Bit the perception of that threat is an important element of such a response. In a space opera empire, typically feudal in nature, the bulk of the population get no choice in perception or response. But what I could do in my space opera was change the nature of the threat. Yes, it would bring the empire crashing down, but it would replace it with something much more equitable. I’d already presented that argument in A Conflict of Orders when I showed that the villain of the piece was motivated in his attempt to seize the empire’s throne by a desire to improve the lot of the empire’s serfs, or, as I called them, proletarians.

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But when you write about a centre-right government cracking down, even if it’s a space opera empire, you end up writing about the sort of crap that Trump has pulled over the last week. I care about politics – of course I do, it affects me in every fucking way – and I like to stay informed… but I was writing space opera and trying to make it more realistic politcially, it never occurred to me this shit would turn real.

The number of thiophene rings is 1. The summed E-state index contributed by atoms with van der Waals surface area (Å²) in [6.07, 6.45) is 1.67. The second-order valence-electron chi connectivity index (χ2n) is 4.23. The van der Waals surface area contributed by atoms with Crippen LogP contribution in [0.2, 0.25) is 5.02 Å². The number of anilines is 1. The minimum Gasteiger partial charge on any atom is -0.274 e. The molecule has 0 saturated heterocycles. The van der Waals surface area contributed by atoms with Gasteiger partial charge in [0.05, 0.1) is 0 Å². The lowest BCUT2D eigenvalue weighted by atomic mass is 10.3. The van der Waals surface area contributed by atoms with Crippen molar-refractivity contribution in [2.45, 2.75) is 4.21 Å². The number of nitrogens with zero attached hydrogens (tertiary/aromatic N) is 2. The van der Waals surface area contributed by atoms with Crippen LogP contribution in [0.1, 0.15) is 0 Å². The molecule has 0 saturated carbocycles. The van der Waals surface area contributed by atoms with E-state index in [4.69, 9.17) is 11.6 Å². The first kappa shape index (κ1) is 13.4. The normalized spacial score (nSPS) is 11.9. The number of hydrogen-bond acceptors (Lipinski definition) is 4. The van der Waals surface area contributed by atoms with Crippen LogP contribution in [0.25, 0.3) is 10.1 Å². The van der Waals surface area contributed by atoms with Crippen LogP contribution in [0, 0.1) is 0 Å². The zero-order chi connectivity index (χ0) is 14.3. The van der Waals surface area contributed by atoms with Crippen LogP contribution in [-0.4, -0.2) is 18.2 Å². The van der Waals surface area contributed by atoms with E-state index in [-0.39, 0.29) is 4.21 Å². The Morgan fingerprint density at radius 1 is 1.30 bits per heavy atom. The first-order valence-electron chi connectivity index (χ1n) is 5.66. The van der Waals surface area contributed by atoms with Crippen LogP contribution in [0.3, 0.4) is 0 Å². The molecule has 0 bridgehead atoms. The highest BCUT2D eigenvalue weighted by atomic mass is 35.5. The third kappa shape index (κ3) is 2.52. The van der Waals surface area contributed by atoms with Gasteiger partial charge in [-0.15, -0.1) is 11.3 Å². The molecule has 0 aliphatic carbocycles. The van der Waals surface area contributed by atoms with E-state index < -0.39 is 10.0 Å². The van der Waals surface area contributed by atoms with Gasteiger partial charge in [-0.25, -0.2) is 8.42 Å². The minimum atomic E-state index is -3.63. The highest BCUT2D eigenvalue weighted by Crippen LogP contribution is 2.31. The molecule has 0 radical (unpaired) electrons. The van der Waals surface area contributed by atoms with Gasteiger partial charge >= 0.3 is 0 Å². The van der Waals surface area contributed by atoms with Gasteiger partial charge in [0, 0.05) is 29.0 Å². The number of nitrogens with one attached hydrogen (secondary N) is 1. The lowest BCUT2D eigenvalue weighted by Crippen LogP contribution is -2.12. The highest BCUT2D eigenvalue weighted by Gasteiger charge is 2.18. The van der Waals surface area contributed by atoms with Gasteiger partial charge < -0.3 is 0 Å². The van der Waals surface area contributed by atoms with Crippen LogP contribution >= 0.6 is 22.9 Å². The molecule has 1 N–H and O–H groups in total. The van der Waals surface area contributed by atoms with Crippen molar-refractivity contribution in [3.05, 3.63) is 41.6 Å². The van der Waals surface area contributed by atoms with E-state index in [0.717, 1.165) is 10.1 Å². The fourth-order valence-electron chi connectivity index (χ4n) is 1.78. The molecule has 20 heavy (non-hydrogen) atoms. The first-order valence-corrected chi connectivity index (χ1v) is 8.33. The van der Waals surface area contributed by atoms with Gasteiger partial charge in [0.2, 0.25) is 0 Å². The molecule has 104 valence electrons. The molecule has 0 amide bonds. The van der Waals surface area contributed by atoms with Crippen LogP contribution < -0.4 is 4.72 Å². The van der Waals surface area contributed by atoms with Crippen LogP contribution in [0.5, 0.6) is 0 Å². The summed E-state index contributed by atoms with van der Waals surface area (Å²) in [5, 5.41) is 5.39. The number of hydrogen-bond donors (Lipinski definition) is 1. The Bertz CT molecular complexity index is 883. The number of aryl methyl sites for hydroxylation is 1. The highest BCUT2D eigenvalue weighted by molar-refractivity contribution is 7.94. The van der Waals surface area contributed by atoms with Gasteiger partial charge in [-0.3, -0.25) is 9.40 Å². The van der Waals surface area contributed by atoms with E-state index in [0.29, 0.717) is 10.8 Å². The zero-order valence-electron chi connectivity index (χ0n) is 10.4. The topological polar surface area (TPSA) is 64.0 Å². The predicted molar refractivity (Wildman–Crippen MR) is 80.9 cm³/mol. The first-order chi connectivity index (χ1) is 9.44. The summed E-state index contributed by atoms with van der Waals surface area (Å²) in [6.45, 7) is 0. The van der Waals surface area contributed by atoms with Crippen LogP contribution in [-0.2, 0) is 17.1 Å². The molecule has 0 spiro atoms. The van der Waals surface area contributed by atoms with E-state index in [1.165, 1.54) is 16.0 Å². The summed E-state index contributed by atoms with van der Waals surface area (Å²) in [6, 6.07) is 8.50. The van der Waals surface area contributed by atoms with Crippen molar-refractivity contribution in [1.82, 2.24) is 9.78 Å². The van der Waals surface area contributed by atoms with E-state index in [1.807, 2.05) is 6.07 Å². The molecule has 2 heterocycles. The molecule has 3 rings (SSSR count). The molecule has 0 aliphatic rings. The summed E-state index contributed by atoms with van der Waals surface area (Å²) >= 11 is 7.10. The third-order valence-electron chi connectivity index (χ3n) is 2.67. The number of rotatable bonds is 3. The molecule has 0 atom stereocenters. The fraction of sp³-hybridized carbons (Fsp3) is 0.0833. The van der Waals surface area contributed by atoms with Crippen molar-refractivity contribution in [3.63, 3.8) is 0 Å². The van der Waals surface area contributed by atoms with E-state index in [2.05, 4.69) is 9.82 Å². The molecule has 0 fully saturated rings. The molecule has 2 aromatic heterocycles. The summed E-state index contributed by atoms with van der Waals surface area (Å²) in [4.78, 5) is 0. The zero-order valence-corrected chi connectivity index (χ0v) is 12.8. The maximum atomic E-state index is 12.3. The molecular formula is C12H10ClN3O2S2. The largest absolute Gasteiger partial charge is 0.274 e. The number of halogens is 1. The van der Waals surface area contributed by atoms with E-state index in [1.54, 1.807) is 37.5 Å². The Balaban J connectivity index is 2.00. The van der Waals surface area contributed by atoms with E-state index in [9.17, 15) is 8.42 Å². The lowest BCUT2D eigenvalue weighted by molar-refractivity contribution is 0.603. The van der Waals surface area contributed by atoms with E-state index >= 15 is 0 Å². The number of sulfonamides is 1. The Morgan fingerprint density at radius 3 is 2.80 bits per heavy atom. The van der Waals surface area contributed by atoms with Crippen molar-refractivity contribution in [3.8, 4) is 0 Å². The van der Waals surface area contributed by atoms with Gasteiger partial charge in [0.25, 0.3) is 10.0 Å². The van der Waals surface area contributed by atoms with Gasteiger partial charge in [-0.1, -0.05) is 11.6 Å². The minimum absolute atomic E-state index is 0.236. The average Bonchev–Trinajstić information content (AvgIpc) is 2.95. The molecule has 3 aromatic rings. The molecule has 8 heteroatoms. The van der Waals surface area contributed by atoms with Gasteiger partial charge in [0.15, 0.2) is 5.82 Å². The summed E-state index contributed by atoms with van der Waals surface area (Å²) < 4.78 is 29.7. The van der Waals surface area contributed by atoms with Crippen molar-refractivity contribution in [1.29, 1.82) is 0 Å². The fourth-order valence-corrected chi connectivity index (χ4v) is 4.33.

Had things gone according to plan, A Want of Reason would have been published last year and everyone would be saying how prescient I was. That didn’t happen, so you only have my word for it that recent events in the real world have uncomfortably reflected events in the plot of A Want of Reason. And had I a recently finished book to sell, then this post might well be considered just another piece of self-promoting bollocks. But A want of Reason is not finished – far from it, in fact. I may have returned to it in the last couple of weeks, but there is still a lot of work to do before it’s ready. And, let’s face it, who’s going to remember this post a week from now, never mind nine to twelve months from now.